Icon by Brian "Nikolai" Tsai
This is the image of Christ the Pantocrator meaning almighty or all powerful. Around the image we read: Holy, Holy, Holy, Lord God Almighty, who was, who is and who is coming. (Rv 4:8) "The primary transference of the title "Pantokrator" to refer to Christ rather than the Creator was a result of the Christological shift that occurred during the fourth century, reflected through iconography; Christ Pantocrator and has come to suggest Christ as a mild but stern, all-powerful judge of humanity." (Wikipedia Encyclopedia: Christ Pantocrator)
Christ came into the world to establish the Kingdom of God and when asked by Pilate if he was a king, Christ answered that he was a king but that his kingdom was not of this world. As king, Christ has authority and the power of judgment. Looking at the scripture we read seemingly opposing statements of Christ as Judge.
"I did not come to condemn the world but to save the world." (Jn 12:47) Christ's primary mission on earth was to save mankind. He showed this by his forbearance and patience. One day on his way to Jerusalem Christ passed by a Samaritan town who did not welcome him because they were hostile toward Jerusalem. The disciples James and John would have destroyed the town as they said, "Lord, do you want us to call down fire from heaven to consume them?" ( Lk 9;55) but Jesus rebuked them. St. Thomas Aquinas points out that perfect judgment cannot be passed upon any man before the end of his life because he can be changed from evil to good or from good to evil, from good to better or from evil to worse. (Summa Theological, Part III, Q. 59, No. 5)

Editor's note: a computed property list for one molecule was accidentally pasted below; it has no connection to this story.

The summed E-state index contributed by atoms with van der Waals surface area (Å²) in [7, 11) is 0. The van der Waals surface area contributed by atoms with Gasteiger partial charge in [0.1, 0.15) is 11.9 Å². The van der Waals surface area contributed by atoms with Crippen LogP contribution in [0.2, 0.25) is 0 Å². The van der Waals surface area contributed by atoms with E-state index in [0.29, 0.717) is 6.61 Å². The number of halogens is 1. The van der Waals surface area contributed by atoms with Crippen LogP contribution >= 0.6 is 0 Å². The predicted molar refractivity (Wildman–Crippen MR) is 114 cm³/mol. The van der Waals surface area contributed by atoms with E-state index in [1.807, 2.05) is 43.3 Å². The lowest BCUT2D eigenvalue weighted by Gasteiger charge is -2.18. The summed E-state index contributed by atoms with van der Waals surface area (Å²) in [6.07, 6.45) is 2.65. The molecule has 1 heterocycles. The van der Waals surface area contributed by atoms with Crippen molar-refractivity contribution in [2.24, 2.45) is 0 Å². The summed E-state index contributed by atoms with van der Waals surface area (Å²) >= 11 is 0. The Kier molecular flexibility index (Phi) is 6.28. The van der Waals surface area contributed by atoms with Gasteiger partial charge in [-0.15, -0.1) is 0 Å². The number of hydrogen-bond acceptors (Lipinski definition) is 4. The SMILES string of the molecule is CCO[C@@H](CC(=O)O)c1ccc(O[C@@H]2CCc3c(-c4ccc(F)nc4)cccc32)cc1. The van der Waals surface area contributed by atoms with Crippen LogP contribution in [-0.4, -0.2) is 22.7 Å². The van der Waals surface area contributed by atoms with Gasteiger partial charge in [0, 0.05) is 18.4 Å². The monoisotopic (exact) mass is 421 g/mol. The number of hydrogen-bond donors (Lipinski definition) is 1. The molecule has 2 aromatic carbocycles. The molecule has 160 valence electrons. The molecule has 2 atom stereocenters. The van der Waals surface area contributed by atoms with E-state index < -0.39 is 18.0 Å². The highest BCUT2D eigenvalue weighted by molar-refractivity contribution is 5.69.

In another passage of St. John we read, "Nor does the Father judge anyone, but he has given all judgment to his Son" (Jn 5:22) The Son has the authority and power of judgment because the Father does all things through his Word. All judgments of God are also mediated through his human nature as the "Son of Man" or the "New Adam". By becoming man he became a mediator between God and man. By his death/resurrection He overcame death, opened the way to the Father for humanity giving him the right to judge all mankind through his humanity as it is written "For this is why Christ died and came to life, that he might be Lord of both the dead and the living." (Rm 14:9) St. Paul confirms this as he wrote, "On the day ... God will judge people's hidden works through Christ Jesus." (Rm 2:16)
Now every man is judged by Christ as he dies and passes into metahistory. We are told by some people with near death experience that their life history flashes before the eyes of the mind revealing all they have ever experienced, done or left undone. "As Fr. Garrigou-Lagrange elaborates, based on St. Thomas: 'Memory and conscience penetrate [the soul's] entire moral and spiritual life, even to the minutiest details. ...The soul meets the Lord Jesus in a very personal encounter. It is aware of His presence, but not yet capable of directly seeing His Divine glory (otherwise it would be at that moment beatified). Any divine light coming from the Lord would be mediated through His Sacred Humanity, as the apostles experienced at the Transfiguration.' " Jesus makes clear that nothing will escape his judgment, "I tell you, on the day of judgment people will render an account for every careless word they speak. By your words you will be acquitted, and by your words you will be condemned." (Mt. 12:36-37) Obviously the individual soul is judged and sentenced immediately either to Heaven, Hell or Purgatory.